NEW YORK (AP) — Banks are making it easier for small businesses to get loans, and they're giving companies better terms and lower interest rates.
That's the conclusion of researchers at Pepperdine University's Graziadio School of Business and Management and Dun & Bradstreet Credibility Corp., who Wednesday released the results of a survey on small business financing.
Forty-four percent of the small businesses surveyed last month said they received bank loans during the previous three months. That's a sizeable increase from 39 percent in February and 34 percent last fall.
The Pepperdine Private Capital Access Index for small businesses rose to 27.7 from 27.1 in February. It measures companies' demand for and ease in getting financing, including loans.
Banks are taking more steps to persuade small businesses to borrow, said Dun & Bradstreet Credibility Corp. CEO Jeff Stibel. Interest rates for small businesses, which had been about 15 percent, are falling, he said. Banks are also willing to lend for longer terms than they did a few years ago. Stibel's company compiles credit reports on small businesses.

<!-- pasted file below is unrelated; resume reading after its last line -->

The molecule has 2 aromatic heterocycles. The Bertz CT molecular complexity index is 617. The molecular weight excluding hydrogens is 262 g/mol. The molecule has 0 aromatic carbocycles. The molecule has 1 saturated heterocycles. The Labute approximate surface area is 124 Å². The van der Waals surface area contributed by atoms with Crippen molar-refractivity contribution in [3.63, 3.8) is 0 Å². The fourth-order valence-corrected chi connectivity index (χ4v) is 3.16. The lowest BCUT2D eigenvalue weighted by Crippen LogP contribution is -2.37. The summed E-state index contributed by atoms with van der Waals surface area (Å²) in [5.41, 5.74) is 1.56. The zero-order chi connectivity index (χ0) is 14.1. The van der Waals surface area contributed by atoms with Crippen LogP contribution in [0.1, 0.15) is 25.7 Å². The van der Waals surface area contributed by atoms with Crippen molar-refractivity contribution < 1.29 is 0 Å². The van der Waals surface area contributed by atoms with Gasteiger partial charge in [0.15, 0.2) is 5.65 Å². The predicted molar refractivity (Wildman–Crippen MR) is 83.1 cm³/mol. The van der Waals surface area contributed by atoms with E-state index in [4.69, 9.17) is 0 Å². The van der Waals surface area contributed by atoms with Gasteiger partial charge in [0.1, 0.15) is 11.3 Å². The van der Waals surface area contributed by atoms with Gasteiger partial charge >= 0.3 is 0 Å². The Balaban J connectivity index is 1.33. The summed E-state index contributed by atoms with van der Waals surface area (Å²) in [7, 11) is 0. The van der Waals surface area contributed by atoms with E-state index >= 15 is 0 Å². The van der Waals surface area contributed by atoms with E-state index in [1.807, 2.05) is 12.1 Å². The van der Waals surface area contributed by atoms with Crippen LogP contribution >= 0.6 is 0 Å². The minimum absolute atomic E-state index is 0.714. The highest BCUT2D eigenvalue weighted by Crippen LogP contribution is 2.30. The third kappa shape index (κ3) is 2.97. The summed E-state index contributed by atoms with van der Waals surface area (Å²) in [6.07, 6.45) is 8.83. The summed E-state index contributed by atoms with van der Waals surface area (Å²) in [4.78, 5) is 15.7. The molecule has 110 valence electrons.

Banks are willing to lend because small businesses are generally healthier than they were during the recession and its aftermath, Stibel said. Their cash flow is stronger and they're keeping their expenses down, which makes them more appealing to risk-averse banks that want to lend.
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